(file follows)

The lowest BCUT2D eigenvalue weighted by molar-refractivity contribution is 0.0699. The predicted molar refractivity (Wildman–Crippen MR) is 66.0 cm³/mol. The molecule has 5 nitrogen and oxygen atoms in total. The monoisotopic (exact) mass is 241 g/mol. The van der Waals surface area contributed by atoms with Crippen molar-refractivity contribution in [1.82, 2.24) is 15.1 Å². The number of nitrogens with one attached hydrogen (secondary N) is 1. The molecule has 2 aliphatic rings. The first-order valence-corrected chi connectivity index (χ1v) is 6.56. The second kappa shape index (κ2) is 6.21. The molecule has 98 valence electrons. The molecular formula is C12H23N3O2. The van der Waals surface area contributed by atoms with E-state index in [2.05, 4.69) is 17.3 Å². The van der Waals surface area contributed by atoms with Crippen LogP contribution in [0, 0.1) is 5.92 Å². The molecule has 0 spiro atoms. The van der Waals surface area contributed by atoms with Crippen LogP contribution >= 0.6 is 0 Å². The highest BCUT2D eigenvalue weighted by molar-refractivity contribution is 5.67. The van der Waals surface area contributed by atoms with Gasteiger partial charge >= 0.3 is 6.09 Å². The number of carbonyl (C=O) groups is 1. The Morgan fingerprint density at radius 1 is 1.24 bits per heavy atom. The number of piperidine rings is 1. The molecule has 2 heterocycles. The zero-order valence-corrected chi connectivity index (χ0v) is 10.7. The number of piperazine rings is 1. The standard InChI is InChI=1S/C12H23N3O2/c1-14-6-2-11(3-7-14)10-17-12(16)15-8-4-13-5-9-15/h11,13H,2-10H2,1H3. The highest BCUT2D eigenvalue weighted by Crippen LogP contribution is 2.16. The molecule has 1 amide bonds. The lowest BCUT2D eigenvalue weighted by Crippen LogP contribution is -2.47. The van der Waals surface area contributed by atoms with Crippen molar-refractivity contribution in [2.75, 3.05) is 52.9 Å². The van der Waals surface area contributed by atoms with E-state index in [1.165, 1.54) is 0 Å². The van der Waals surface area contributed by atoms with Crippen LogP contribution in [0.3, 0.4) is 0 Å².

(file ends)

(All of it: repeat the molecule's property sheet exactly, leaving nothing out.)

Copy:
The lowest BCUT2D eigenvalue weighted by molar-refractivity contribution is 0.0699. The predicted molar refractivity (Wildman–Crippen MR) is 66.0 cm³/mol. The molecule has 5 nitrogen and oxygen atoms in total. The monoisotopic (exact) mass is 241 g/mol. The van der Waals surface area contributed by atoms with Crippen molar-refractivity contribution in [1.82, 2.24) is 15.1 Å². The number of nitrogens with one attached hydrogen (secondary N) is 1. The molecule has 2 aliphatic rings. The first-order valence-corrected chi connectivity index (χ1v) is 6.56. The second kappa shape index (κ2) is 6.21. The molecule has 98 valence electrons. The molecular formula is C12H23N3O2. The van der Waals surface area contributed by atoms with E-state index in [2.05, 4.69) is 17.3 Å². The van der Waals surface area contributed by atoms with Crippen LogP contribution in [0, 0.1) is 5.92 Å². The molecule has 0 spiro atoms. The van der Waals surface area contributed by atoms with Crippen LogP contribution >= 0.6 is 0 Å². The highest BCUT2D eigenvalue weighted by molar-refractivity contribution is 5.67. The van der Waals surface area contributed by atoms with Gasteiger partial charge >= 0.3 is 6.09 Å². The number of carbonyl (C=O) groups is 1. The Morgan fingerprint density at radius 1 is 1.24 bits per heavy atom. The number of piperidine rings is 1. The molecule has 2 heterocycles. The zero-order valence-corrected chi connectivity index (χ0v) is 10.7. The number of piperazine rings is 1. The standard InChI is InChI=1S/C12H23N3O2/c1-14-6-2-11(3-7-14)10-17-12(16)15-8-4-13-5-9-15/h11,13H,2-10H2,1H3. The highest BCUT2D eigenvalue weighted by Crippen LogP contribution is 2.16. The molecule has 1 amide bonds. The lowest BCUT2D eigenvalue weighted by Crippen LogP contribution is -2.47. The van der Waals surface area contributed by atoms with Crippen molar-refractivity contribution in [2.75, 3.05) is 52.9 Å². The van der Waals surface area contributed by atoms with E-state index in [1.165, 1.54) is 0 Å². The van der Waals surface area contributed by atoms with Crippen LogP contribution in [0.3, 0.4) is 0 Å².